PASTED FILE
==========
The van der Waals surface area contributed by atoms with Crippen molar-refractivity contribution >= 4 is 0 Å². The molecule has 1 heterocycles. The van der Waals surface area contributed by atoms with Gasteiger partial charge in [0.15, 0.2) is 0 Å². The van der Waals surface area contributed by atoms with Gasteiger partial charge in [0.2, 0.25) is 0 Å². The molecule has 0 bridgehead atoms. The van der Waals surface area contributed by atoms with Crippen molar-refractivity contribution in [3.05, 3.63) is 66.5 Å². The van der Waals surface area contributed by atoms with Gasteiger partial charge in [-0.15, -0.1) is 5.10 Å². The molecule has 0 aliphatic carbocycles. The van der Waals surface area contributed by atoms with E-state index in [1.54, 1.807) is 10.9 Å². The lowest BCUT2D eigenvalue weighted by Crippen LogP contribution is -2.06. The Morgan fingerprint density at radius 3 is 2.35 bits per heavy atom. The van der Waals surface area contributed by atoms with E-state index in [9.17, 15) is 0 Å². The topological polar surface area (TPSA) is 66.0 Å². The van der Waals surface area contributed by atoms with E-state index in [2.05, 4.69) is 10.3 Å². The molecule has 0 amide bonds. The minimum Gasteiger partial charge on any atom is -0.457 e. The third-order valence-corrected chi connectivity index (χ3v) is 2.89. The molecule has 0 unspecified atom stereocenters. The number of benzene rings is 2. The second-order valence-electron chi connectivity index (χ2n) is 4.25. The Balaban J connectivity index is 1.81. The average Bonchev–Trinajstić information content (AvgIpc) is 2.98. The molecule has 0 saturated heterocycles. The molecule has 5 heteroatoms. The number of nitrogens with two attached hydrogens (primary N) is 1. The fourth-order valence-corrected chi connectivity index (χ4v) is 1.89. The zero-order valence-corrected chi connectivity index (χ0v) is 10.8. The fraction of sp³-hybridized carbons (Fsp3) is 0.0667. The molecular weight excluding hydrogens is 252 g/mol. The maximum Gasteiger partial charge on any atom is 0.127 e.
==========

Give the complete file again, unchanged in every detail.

The van der Waals surface area contributed by atoms with Crippen molar-refractivity contribution >= 4 is 0 Å². The molecule has 1 heterocycles. The van der Waals surface area contributed by atoms with Gasteiger partial charge in [0.15, 0.2) is 0 Å². The van der Waals surface area contributed by atoms with Gasteiger partial charge in [0.2, 0.25) is 0 Å². The molecule has 0 bridgehead atoms. The van der Waals surface area contributed by atoms with Crippen molar-refractivity contribution in [3.05, 3.63) is 66.5 Å². The van der Waals surface area contributed by atoms with Gasteiger partial charge in [-0.15, -0.1) is 5.10 Å². The molecule has 0 aliphatic carbocycles. The van der Waals surface area contributed by atoms with E-state index in [1.54, 1.807) is 10.9 Å². The lowest BCUT2D eigenvalue weighted by Crippen LogP contribution is -2.06. The Morgan fingerprint density at radius 3 is 2.35 bits per heavy atom. The van der Waals surface area contributed by atoms with E-state index in [9.17, 15) is 0 Å². The topological polar surface area (TPSA) is 66.0 Å². The van der Waals surface area contributed by atoms with E-state index in [2.05, 4.69) is 10.3 Å². The molecule has 0 amide bonds. The minimum Gasteiger partial charge on any atom is -0.457 e. The third-order valence-corrected chi connectivity index (χ3v) is 2.89. The molecule has 0 unspecified atom stereocenters. The number of benzene rings is 2. The second-order valence-electron chi connectivity index (χ2n) is 4.25. The Balaban J connectivity index is 1.81. The average Bonchev–Trinajstić information content (AvgIpc) is 2.98. The molecule has 0 saturated heterocycles. The molecule has 5 heteroatoms. The number of nitrogens with two attached hydrogens (primary N) is 1. The fourth-order valence-corrected chi connectivity index (χ4v) is 1.89. The zero-order valence-corrected chi connectivity index (χ0v) is 10.8. The fraction of sp³-hybridized carbons (Fsp3) is 0.0667. The molecular weight excluding hydrogens is 252 g/mol. The maximum Gasteiger partial charge on any atom is 0.127 e.